More islanders became hosts for incoming families, and again, they, and even those on the mainland, offered all a family could need to begin a new life — furniture, clothing, food and so on.
“Our project was just for that first family,” said Rosalie. “I can’t give enough kudos to everyone who stepped up. We’d just put it out there that we needed something and we’d get it.”
“We keep in touch, and if anyone needs anything, we are there,” said Nora. “We’re welcome in their houses and they’re welcome in ours.”
Some of the money raised has been earmarked for a specific purpose because of the trauma and PTSD associated with war.
“We’re setting aside money for counselling,” said Judy. “It’s not all roses. They are incredibly brave and resilient people.”
As the committee worked to get Olena and Sasha to the island, the federal government announced it would accept mariner certifications from Ukraine, good news for the island.
“I was working with Transport Canada,” said Melanie. “Everyone in government was writing the playbook as they went. The Saint John office was one of the first to run a mariner through the system.”
The result was that Sasha was offered a job immediately, chief engineer on the summer ferry to Grand Manan. By last fall he was named chief engineer on the year-round ferry.
Olena works at the supermarket, as do several of her fellow newcomers. Many others work for Cooke Aquaculture. The influx of newcomers has helped to alleviate the labour shortage on the island.
“The job offers were immediate,” said Tanya. “To any willing adult.”
The Safe Harbour Committee made a pledge to support Olena and Sasha for one year, but months ago the couple asked to be released from that pledge so that others could be helped.
In fact, all the families are now self-sufficient and all have remained on the island. The committee has pulled back to let them live their lives, occasionally holding events like barbecues to keep in touch. And each family knows help is only a phone call away.
“They’re now all on their own, all are working and living in fully furnished homes,” said Judy. “The Parish didn’t have to spend anywhere near the $20,000 they set aside. It’s far better to have the whole island involved, but if we hadn’t had that money, we couldn’t have started.”
Beyond the tangible goods a family would need, islanders also provided spiritual support in the form of an Orthodox service last year in one of the Anglican churches.
“We had a priest come from Saint John,” said Melanie. “We put on a lunch and the ACW helped serve.”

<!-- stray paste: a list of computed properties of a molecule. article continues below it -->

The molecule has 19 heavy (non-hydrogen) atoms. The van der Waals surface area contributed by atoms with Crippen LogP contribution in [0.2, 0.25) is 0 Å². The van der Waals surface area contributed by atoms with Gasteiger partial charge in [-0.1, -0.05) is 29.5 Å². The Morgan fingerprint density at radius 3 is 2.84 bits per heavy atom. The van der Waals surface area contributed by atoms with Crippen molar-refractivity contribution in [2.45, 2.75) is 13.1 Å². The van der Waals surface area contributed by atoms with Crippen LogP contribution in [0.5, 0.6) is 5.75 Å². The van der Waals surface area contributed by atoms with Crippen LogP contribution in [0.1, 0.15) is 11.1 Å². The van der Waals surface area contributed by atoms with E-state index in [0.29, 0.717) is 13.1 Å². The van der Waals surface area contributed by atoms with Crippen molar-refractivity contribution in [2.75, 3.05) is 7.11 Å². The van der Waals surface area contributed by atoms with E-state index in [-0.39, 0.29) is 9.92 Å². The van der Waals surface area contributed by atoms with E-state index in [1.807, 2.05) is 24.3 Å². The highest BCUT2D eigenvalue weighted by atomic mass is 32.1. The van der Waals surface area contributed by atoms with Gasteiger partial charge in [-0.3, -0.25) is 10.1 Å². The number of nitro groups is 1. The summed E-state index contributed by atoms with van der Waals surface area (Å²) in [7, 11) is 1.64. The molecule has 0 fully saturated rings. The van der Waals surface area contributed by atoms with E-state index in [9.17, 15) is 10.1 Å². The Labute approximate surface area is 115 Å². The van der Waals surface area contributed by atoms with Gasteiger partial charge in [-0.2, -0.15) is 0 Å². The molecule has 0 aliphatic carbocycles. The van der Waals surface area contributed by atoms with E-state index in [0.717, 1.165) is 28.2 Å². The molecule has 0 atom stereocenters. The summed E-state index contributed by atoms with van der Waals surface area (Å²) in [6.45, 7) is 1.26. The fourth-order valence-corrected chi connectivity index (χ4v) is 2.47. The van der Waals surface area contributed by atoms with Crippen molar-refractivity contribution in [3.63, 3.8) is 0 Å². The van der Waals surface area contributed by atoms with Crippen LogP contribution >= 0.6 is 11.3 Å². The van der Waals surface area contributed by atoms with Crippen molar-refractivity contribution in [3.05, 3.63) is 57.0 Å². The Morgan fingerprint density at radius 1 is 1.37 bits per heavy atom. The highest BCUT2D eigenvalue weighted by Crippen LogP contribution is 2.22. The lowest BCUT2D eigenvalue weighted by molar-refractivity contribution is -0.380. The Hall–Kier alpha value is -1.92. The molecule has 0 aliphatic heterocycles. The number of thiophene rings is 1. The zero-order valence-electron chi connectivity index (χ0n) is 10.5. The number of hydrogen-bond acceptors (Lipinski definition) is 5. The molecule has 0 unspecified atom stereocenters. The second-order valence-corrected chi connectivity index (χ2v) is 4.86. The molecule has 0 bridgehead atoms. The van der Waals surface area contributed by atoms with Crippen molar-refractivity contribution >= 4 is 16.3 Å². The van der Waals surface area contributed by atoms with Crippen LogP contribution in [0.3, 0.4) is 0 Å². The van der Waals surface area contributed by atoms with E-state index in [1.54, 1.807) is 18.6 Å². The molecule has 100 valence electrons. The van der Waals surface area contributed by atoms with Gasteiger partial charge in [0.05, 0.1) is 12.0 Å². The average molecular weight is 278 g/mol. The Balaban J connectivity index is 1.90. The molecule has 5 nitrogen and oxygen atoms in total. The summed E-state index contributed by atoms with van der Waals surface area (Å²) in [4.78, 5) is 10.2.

The priest was back for an Orthodox Easter service, but the newcomers had plans to worship with Anglicans this year as well.
“I’m taking them to an Easter service at St. Paul’s,” said Tanya, adding they asked to attend as a show of gratitude.
Grand Manan has a population of about 2,600. To say they have been impacted by opening their homes and their hearts to Ukrainians is an understatement.
“They’ve done just as much for us as we have for them,” said Nora. “Eyes have been opened. It’s brought community members closer. There was a lot of joy in pulling this together.”
Melanie believes the project was exactly what islanders needed, and just at the right time.
“It got us out of ourselves right after the pandemic,” she said. “But really, the giving was to us — the friendships, working together, realizing how much support there was. People shocked me with their generosity.”
Judy and Rosalie, each attending an Anglican church on the island, didn’t even know each other before this. Now they’re good friends.
Tanya has seen so much love in the place she now calls home and she knows her fellow Ukrainians see it too.
“To date, my biggest highlight is I have not heard even one say they wished they’d gone somewhere else in Canada,” she said.
“For me, Grand Manan — it’s the spirit, the connection, the glue. To see newcomers feel that in their first year is amazing.”
While Tanya would love to see the newcomers working in their professional fields, for now she’s happy to see them safe.
She is overwhelmed by the generosity of so many Islanders who gave without hesitation, but she’s afraid to name anyone for fear of leaving someone out. However, she cites her mother-in-law, Melanie, for a special reason.
“She shared my story in the parish when I couldn’t,” she said.
She also cited John Matheson, who officiated at their wedding, for his guidance and pastoral care of the family during such a difficult time.
Now that things have settled down on the island, committee members have had a chance to reflect on the past year.
“To me, the overall feeling of what we were able to accomplish is wonderful,” said Rosalie. “We thought we might get one family. To look now — 24 individuals rescued from a war-torn country. It’s a blessing! I’m so glad I put my hand up that day.”
A WORD FROM OLENA
“My name is Olena Marinina. I want to share my impressions of Grand Manan.
“The island has a very similar climate to my hometown, making me feel at home. What also was a pleasant surprise is how many people are willing to help strangers and share so many things.
“I felt like in a fairy tale and the warm Grand Manan welcome helped me to regain the ability to believe there is good in the world.
“Many residents of Grand Manan became my new family members and my good friends. All these facts allowed me not to miss our home so much and to survive all the pain that I experienced.
“Today, me and all my family members feel like a full-fledged unit of this island and want to benefit it the best we can! I can’t even imagine my life in another place now!”
1. Tanya Psaras and Peter Sonnenberg ready to meet the Marinina family at the Moncton airport in June 2022.
2. Dozens of people came out to greet the Marinina family as they arrived in June last year.
3. Sasha, Kostya and Olena as they disembark at the airport on Grand Manan.
4. Sasha, his coat embroidered with the words “chief engineer,” at work on the Grand Manan ferry.
All photos submitted